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Suffolk: Raising the Bar - results should improve in 2014

12:00 11 January 2013

The RSA headquarters on John Adam Street in London, where the Raising the Bar summit took place.

The RSA headquarters on John Adam Street in London, where the Raising the Bar summit took place.

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A GROUND-BREAKING inquiry into poor educational performance in Suffolk is expected to deliver the first significant improvements next year.

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Joe Hallgarten, education director at the Royal Society for the encouragement of Arts (RSA), which is working with Suffolk County Council (SCC) on the Raising the Bar inquiry, said he expected to see grades - which are some of the worst in the country for the latest key stage two exams - improve in 2014.

Mr Hallgarten was speaking during the Rising the Bar summit in London yesterday, which saw Suffolk teachers, governors, councillors and representatives from businesses joined by national experts to discuss the progress already made since the inquiry was launched last summer.

During the session SCC chief executive Deborah Cadman said she saw Raising the Bar as a “movement” and not just a project while details about the planned Suffolk Baccalaureate were discussed.

Mr Hallgarten said as well as making short-term progress by next year, he expects to see a “real step-change” within the next few years.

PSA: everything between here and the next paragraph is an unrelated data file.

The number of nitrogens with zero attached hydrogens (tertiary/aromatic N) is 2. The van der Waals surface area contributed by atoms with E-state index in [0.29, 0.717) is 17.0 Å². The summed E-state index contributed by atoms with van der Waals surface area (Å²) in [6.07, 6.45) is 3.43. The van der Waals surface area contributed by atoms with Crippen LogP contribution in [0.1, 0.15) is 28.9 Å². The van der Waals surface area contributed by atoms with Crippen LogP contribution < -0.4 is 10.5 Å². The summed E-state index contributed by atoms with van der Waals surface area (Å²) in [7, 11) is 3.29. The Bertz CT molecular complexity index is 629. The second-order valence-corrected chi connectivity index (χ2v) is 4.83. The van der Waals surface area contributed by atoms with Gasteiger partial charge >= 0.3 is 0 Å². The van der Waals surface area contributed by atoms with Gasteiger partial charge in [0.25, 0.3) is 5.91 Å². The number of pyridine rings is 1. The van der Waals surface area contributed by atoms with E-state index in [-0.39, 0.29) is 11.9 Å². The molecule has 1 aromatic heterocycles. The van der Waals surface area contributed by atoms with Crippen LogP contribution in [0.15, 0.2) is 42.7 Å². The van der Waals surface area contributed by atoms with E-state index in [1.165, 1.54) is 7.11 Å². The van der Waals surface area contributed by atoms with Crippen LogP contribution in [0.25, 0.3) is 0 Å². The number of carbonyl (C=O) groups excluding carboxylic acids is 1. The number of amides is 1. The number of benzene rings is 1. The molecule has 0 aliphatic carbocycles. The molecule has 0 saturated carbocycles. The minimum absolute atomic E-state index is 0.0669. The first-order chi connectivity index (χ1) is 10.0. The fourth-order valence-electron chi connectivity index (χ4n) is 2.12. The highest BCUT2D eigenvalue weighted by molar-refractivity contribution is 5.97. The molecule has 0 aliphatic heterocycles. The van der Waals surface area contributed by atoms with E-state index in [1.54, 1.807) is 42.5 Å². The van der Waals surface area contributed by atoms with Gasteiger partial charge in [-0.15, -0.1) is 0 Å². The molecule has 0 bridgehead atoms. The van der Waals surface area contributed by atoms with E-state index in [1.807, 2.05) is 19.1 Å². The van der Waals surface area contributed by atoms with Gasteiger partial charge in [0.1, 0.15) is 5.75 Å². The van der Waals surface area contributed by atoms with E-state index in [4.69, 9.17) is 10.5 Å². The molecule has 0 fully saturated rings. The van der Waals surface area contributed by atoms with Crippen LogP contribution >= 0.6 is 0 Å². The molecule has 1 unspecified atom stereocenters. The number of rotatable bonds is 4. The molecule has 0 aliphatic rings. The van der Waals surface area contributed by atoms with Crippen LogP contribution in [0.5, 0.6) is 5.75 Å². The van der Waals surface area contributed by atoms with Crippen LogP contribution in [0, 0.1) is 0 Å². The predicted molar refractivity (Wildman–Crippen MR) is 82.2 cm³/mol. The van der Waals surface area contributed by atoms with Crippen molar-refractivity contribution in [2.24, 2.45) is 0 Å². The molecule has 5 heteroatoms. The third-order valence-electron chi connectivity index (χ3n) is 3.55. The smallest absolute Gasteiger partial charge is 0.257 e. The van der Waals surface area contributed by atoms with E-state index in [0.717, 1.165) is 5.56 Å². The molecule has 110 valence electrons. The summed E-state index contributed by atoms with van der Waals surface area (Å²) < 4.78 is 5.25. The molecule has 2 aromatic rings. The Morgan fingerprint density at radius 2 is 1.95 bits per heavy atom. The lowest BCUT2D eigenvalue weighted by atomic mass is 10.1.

“I’m hoping that we can develop some principals and processes and some action that will lead to a significant improvement in the 2014 results,” Mr Hallgarten said.

“I think we should see some improvements by 2014, both overall and in comparison, but a real step-change in improvement three or four years after that.

“The other thing SCC has done really well with our support is learn about other local authorities that have been in similar situations and have managed to raise improvement - London being the obvious one.”

Mr Hallgarten also said he hoped the involvement of experts from around the country would continue long after the final report aimed at boosting attainment in Suffolk is delivered.

Representatives from the likes of the Local Government Association, the Institute of Education, the University of Cambridge and Achievement for All were among the delegates at the summit, held at the RSA’s headquarters.

Mr Hallgarten said: “Many of them are very willing to engage in the continued aspirations of Suffolk and the inquiry. I think as a foundation for further involvement of those experts is fantastic but overall, and possibly more important than that, it has maintained and grown the energy of those within Suffolk to develop solutions.

“It has enabled is to share and cross-fertilise ideas that otherwise wouldn’t have happened and enabled some of these groups to take some of those ideas forward. We have always said at the RSA that only part of the inquiry is the final report.

“The final report will have recommendations and undoubtedly some of those recommendations will go down well and some of them won’t - some of them will be acted upon, others won’t. But we have developed a process and partnership with SCC in that the final report isn’t the be all and end all.”

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